Why not at least  a mention of what happened today, 26 June, exactly 50 years ago? If you’re like I am, you check out ‘this day in history’-type entries in the paper or online, so you already know that this is the day in 1963 that Kennedy gave his famous ‘Ich bin ein Berliner‘ speech in front of the Rathaus Schöneberg in West Berlin

Whatever you think of his politics, and I’m most certainly not going to get into that here, it was the height of the Cold War, and a significant gesture of solidarity to the citizens living in the divided once and future capital of Postwar Germany.

The Berlin Wall went up, and the Americans response was to send planes in filled with supplies, so that the city could continue to survive while surrounded by  Soviet-supported East Germany. Not an easy time here in my adopted home country, and at that moment in history it was incredibly unclear what was going to happen next.

The gratitude that West Germany felt for Kennedy’s show of support – both symbolic, as well as practical – was what led to major German cities naming things like bridges after him. The one here in Munich is the northern part of the Middle Ring Road that goes over the River Isar. It’s not particularly beautiful, and I doubt many locals under a certain age even realise that the bridge even has a name. 

The Kennedy Bridge in Hamburg (pictured above) is what divides the Binnenalster and Außenalster, which are the beautiful lakes right in the heart of the Hansestadt that is Hamburg. Whether you’re on the S-Bahn or ICE Train between the Main Train Station and the Dammtor, in which case you’re riding along the JFK Bridge, or walking along the Alster, there’s a memorial to Kennedy staring back at you. 

Fifty years. Not such a terribly long time, I suppose. Wonder if they’d still name any of this stuff after him today. 

holding off on discouragement

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view from the Friedensengel looking down on Munich from Bogenhausen

My friend Dermot held off on telling me how impossible it is to find a place to live in Munich – especially with dogs. And one more thing against me? Many or most people here have secure employment. I’m a freelancer with work in a variety of fields. It’s never boring, but it’s anything but guaranteed.

I’d heard over the years that finding somewhere to live in Bavaria’s capital was difficult, but had never experienced it firsthand.

Here I was looking for a flat during Advent and the Christmas/New Year’s holidays. It was a bit of drudgery and appeared to be all in vain. I was looking at places as far-flung as Augsburg, Landshut and even Regensburg. All perfectly acceptable places, but definitely a commute.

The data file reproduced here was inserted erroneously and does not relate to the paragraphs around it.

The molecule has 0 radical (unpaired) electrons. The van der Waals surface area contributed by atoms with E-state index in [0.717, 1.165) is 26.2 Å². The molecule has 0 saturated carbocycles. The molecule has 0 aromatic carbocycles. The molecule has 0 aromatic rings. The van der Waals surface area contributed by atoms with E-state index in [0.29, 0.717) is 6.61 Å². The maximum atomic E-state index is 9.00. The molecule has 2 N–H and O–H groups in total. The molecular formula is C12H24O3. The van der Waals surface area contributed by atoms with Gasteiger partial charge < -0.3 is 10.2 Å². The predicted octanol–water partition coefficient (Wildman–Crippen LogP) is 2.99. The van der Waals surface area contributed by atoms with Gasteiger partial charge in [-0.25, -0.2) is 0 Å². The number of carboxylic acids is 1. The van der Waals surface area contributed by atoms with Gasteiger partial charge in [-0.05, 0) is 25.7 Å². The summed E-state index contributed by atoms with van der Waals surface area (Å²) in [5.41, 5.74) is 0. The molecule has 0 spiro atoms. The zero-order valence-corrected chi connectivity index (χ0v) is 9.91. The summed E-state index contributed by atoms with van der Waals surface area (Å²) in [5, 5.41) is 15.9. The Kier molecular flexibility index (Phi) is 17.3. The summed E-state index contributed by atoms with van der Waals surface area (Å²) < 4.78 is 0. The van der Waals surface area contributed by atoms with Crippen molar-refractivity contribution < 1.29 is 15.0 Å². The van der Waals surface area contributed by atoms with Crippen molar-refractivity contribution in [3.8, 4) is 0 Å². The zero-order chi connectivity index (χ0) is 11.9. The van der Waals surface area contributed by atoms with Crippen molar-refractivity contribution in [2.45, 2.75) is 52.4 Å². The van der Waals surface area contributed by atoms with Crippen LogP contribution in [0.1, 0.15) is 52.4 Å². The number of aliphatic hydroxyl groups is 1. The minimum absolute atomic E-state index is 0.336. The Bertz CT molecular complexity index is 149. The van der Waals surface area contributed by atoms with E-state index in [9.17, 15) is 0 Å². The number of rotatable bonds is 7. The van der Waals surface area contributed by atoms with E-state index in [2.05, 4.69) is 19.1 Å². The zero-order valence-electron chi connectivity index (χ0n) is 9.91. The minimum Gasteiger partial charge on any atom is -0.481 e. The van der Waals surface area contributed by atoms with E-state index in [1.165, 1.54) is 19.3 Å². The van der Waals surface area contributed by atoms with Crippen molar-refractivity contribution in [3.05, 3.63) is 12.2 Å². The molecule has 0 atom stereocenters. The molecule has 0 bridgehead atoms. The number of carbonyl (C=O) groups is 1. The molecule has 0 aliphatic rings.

Then I unexpectedly ran into my dog trainer, who I hadn’t seen in years, and told her my plight. Just when I thought it couldn’t get any worse, she informed me that before she found her present abode, she was couch surfing and some nights even sleeping in a barn. For how long was she virtually homeless?

Seven months.

You heard me right. I thought in that moment that my situation was completely hopeless. Here was a woman very connected in the community with tonnes of clients and very well-behaved dogs. She was essentially a vagabond for what seemed like an unbearable amount of time. Where would that leave me?

She took my contact details, but I had no illusion that she’d provide anything different than the many friends who’d been looking/listening for any rental-related possibilities in my adopted hometown.

Everyone wanted to help, but it’s really a jungle here. And each year there are more and more students and professionals making their way to this beautiful city on the River Isar.

Didn’t want to say anything till I was certain it’d work out, but a flat opened up in her building. My dog trainer, who’s the closest thing I’ve found to a real-life dog whisperer incidentally, sent me a text message on New Year’s Eve, and said that if I wanted to, I could live in her building.

It’s been renovated, and is much better than anything I could’ve hoped for. Although I could’ve done with a bit less Sturm und Drang in the search for a home, I’m glad Dermot waited to tell me how screwed I was.

‘Two dogs? At Christmastime? As a self-employed foreigner? I didn’t have the heart to tell you it was nearly impossible.’

Impossible, my arse. Munich Bogenhausen here we come.